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Delhi
Urvashi Butalia, Author and publisher

By Urvashi Butalia

Portrait of Urvashi Butalia;  she has long gray-black hair and smiles into the camera © Urvashi Butalia It’s difficult to say anything with any certainty about what the long-term effects of COVID 19 are likely to be. This is a disease that is a health emergency across the world and yet it is so deeply politicized – we hear much more about it from political leaders than we do from health professionals or even, say, Health Ministers?
 
It’s also a disease about which there is a huge amount of information floating around in terms of daily updates on the numbers, discussions about ventilators, about the mean age of patients and so on. And yet, not only do we know so little about it, but there’s also a huge amount of fake news and also so much suppression of the truth.
 
For totalitarian regimes, or even those pretending to be democracies, this provides the perfect opportunity to gloss over the real scale of the problem as China did in the early days, or as the US did more recently, spread nonsensical information – as India did a week ago – such as that noise vibrations made at a particular time in a particular phase of the moon or drinking cow urine, will cure this illness. Or that it only comes from foreigners and cannot be locally spread. This happened in Italy in the early days with the Chinese being targeted, it takes a different form in India with Indians congratulating themselves that this is not an ‘Indian’ disease but a ‘foreign’ one. So while its impact on the body is physical, there are other ways in which the consequences are deeply political – in, for example, the hardening of nationalisms in a deeply globalized world.
 
In India, it’s also something that has revealed class divisions in such a sharp way. As I write, there are hundreds of thousands of informal workers (people on whom we, the middle classes and the rich, depend for everything in our lives – house construction, plumbing, delivery services, telephone repair, car cleaning and so much more) are crowded together at the border of my city, Delhi, waiting to go to their villages. They have no work in the city because everything is shut down, their landlords have thrown them out, their contractors have run away, and basically no one cares. They have no food, no water and they are fully at risk because there is no question of social distance or even masks. The lockdown is a luxury the rich can afford, for the poor, there’s nothing.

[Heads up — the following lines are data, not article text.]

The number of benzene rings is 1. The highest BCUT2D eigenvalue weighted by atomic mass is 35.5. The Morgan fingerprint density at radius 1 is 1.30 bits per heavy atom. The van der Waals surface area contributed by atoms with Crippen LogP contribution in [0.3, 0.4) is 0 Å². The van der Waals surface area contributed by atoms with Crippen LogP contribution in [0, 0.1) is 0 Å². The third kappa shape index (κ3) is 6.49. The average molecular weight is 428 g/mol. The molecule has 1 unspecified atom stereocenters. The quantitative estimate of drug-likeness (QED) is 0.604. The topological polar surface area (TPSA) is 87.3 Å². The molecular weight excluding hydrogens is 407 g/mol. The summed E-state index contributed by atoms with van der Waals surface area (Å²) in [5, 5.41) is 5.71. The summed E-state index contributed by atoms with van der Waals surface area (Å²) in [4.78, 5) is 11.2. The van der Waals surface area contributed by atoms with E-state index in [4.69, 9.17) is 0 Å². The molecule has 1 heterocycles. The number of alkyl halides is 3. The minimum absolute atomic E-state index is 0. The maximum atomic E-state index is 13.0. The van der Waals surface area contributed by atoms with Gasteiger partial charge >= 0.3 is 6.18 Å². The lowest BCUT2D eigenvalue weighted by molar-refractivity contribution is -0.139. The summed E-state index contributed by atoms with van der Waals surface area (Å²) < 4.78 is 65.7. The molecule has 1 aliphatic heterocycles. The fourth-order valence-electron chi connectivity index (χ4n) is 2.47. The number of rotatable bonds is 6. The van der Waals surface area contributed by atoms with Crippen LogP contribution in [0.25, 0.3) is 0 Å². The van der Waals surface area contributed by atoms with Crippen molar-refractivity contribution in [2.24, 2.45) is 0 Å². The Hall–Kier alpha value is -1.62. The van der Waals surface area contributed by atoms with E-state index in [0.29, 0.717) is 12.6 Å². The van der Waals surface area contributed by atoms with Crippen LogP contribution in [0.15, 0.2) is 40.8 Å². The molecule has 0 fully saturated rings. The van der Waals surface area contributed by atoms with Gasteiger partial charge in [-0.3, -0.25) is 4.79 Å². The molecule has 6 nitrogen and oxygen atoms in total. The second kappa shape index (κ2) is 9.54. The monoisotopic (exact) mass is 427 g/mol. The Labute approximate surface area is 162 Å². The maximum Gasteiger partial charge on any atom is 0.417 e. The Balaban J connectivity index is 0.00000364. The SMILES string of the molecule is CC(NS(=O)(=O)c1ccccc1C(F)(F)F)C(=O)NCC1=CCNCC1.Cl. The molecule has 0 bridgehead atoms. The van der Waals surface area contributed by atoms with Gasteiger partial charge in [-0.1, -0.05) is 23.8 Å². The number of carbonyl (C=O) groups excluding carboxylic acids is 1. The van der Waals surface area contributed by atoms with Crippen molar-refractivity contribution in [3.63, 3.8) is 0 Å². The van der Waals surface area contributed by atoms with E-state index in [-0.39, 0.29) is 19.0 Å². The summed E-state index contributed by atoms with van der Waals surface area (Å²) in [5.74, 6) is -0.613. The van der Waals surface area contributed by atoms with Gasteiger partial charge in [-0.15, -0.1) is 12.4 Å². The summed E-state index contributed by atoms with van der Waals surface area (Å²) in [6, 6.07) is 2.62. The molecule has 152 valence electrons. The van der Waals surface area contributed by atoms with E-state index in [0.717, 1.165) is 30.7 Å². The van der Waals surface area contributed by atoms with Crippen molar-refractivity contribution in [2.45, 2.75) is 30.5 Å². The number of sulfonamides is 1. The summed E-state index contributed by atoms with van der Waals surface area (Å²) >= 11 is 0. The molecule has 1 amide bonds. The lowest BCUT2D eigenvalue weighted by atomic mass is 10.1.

A question that comes to me again and again is: could there not have been a more humane way to do this? Did the State not know this would happen or did they not care? Surely it’s not so difficult to arrange for buses for people to travel, or to provide food and shelter. So yes, human life was put first in this crisis, which is an important thing, but in our context we have to ask another question – which human life, whose lives?
 
There are other things we need to think about: just as the economic lockdown negatively impacts the poor, so also this crisis will have long ranging implications for women. Evidence from China, Malaysia, Indonesia already shows that levels of domestic violence are rising as tensions and anxieties rise; helpline services have slowed down, their resources being pulled into the larger emergency, so even if women wanted to report, it’s difficult to do so; for those working women who are now being forced to stay home, their burden of work has doubled as the household effortlessly slides into the old pattern where the woman is responsible for the home.